Be respectful of everyone’s schedules by limiting the range of meeting times when collaborating across time zones. These meeting times should begin no sooner than 11 a.m. ET (8 a.m. PT) and end no later than 5 p.m. ET (2 p.m. PT). I admit, we violate this often—especially during this crazy supply chain crisis. But if you don’t at least start out trying to set some time limits, you will guarantee no limits.
Also, be respectful when sending emails or asking questions outside of those hours. We’re “always on” while working from home, and people generally aim to please by responding right away.
We’ve gotten a very positive response in our office from the idea of “shutting it down” at a certain time of day.
5. Meet-up in person
Finally, for those teammates who are in the same location, make sure to get together in person. It’s so important to see each other outside of Zoom or Teams calls, but this can easily fall off your radar.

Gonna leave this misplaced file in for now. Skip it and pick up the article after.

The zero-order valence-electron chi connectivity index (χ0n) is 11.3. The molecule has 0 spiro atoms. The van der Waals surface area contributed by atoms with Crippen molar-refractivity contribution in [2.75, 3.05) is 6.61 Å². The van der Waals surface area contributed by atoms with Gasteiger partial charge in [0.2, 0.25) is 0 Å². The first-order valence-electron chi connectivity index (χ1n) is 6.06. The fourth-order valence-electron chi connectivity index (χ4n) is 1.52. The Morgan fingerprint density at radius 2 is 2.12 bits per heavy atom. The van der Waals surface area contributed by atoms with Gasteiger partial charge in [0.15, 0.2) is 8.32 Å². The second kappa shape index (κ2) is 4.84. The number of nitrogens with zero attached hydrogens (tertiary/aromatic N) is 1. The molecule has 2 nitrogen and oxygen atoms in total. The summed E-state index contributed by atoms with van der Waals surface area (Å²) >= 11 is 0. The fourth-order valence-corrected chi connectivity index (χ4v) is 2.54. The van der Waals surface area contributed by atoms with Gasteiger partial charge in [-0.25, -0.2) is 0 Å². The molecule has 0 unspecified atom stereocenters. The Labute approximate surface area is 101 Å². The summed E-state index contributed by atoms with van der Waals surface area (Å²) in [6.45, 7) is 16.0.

Make the intentional effort to set regular meetups. Grab coffee together once a week. Have your monthly team meeting in the office. Go out to lunch.
Find what works best for your team—and stick to it. We can’t forget to connect and humanize with one another.
Working from home during the pandemic has brought a new set of challenges for all of us. I hope these tips help as we all get through this together.
Shared Content, The Nonprofit Alliance
Author: Max Bunch
With an MBA and 33 years of nonprofit fundraising and marketing expertise, Max Bunch provides RKD Group with invaluable insights from a diverse background. In his role of Executive Vice President, Max has served a number of leading nonprofit organizations, including food banks, animal welfare, hospitals, faith-based, relief and development, cancer care, rescue missions, veteran affairs, healthcare, and human services.